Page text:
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The Role of Assumptions, Perceptions and Expectations in Conflict

Joseph Ravick, a mediator, trainer, and facilitator, talks about “not letting the APE’s get you”. He is referring to the powerful role that our assumptions, perceptions and expectations have in defining how we perceive a conflict and, if left unexamined, the detrimental impact they will continue to have on the conflict. A key part of the process of addressing a conflict with another person is to examine our own and the other person’s assumptions, perceptions and expectations and how they are impacting the working relationship.

Assumptions:

  • Assumption is defined in the dictionary as “a thing that is assumed to be true”xv
  • It is normal to make assumptions in our daily lives. We need to, as we do not have the time to check out all the assumptions we make in a day – that the mail we see was indeed delivered by the mailperson, that a classroom has been booked when a class is scheduled, that our Doctor has the credentials s/he should have to treat us, etc.
  • When we make assumptions about other’s intentions, reasons for action, or their understanding of the situation we may be laying a flawed foundation for our understanding of the relationship.
  • Identifying and checking out our assumptions and giving the other person an opportunity to identify and check out their own assumptions is crucial to developing a common understanding of the problem.
  • How do you check out an assumption?  You ask direct questions.

    What did you want to achieve when you did that?
    What information were you given about what my role would be?
    What is your understanding of our task?

Perceptions:

  • Perception is defined in the dictionary as “a way of regarding, understanding or interpreting something”.xvi
  • Perception is fundamentally individual to each person. While some people may share a largely common perception of an event, there will always be some subtle differences. Often, people will have divergent perceptions of what occurred based on their assumptions, expectations, experience and history.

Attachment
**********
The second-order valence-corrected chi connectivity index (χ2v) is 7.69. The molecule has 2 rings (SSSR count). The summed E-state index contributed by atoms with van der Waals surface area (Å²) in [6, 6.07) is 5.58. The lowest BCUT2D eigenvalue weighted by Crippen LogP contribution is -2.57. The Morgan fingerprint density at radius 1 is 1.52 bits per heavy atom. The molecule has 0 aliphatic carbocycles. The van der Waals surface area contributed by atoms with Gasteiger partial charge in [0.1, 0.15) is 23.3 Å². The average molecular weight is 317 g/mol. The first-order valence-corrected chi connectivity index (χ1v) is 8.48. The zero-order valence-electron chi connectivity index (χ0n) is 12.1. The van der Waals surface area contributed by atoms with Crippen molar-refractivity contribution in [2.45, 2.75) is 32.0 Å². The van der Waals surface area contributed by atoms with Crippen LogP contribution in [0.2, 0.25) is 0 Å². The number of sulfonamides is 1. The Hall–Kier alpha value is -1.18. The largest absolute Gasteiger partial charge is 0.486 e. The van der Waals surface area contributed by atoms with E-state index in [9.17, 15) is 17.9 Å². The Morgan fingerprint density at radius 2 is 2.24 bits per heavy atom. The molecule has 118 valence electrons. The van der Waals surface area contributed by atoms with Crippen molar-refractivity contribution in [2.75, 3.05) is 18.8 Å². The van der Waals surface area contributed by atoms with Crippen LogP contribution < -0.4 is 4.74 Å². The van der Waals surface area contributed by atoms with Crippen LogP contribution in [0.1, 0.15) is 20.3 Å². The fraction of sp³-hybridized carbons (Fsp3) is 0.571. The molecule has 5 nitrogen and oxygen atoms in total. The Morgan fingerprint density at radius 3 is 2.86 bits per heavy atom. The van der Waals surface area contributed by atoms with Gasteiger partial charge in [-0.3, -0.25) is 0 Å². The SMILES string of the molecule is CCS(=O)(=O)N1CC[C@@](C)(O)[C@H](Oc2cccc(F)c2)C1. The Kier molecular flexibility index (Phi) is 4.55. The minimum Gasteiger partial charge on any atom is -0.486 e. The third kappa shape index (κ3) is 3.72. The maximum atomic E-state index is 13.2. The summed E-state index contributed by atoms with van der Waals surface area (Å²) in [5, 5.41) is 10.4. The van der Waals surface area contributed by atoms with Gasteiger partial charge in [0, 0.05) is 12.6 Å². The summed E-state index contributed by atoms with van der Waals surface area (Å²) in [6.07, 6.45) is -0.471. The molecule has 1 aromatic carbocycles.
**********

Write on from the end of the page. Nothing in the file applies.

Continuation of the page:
• Being open to understanding how others have perceived the conflict and to adjusting our own perception when new information is received is key to managing conflict with others.

Expectations:

  • Defined in the dictionary as “belief that something will happen or be the case”.xvii
  • Again, it is normal to have expectations – that the mail will get delivered, that our car will start and that our key will open our office door (expectations I had which were recently frustrated!).
  • In the workplace it is normal to have expectations about how colleagues will treat us, how work will get accomplished and the kind of supervision we will receive. Our expectations are based on our life experience in general and experience specific to our workplace and co-workers.
  • When our expectations are not met there is a sense of “all is not right in the world”. There is a sense of frustration and/or a feeling of being disrespected or disregarded.
  • Why did my co-worker not do what I expected of him or her?
    Why is my new supervisor unhappy with the way I am doing this?  It is the way I have always done it.
    Why did I not get assigned that morning class?  She knows that I need to end my day early for family reasons.

  • When our expectations are not met we need to examine a number of questions:

    Was the other person aware of the expectation?
    Did the other person share the expectation?
    Was it in the power of the other person to meet the expectation?
    Was it in the other person’s best interest to meet the expectation?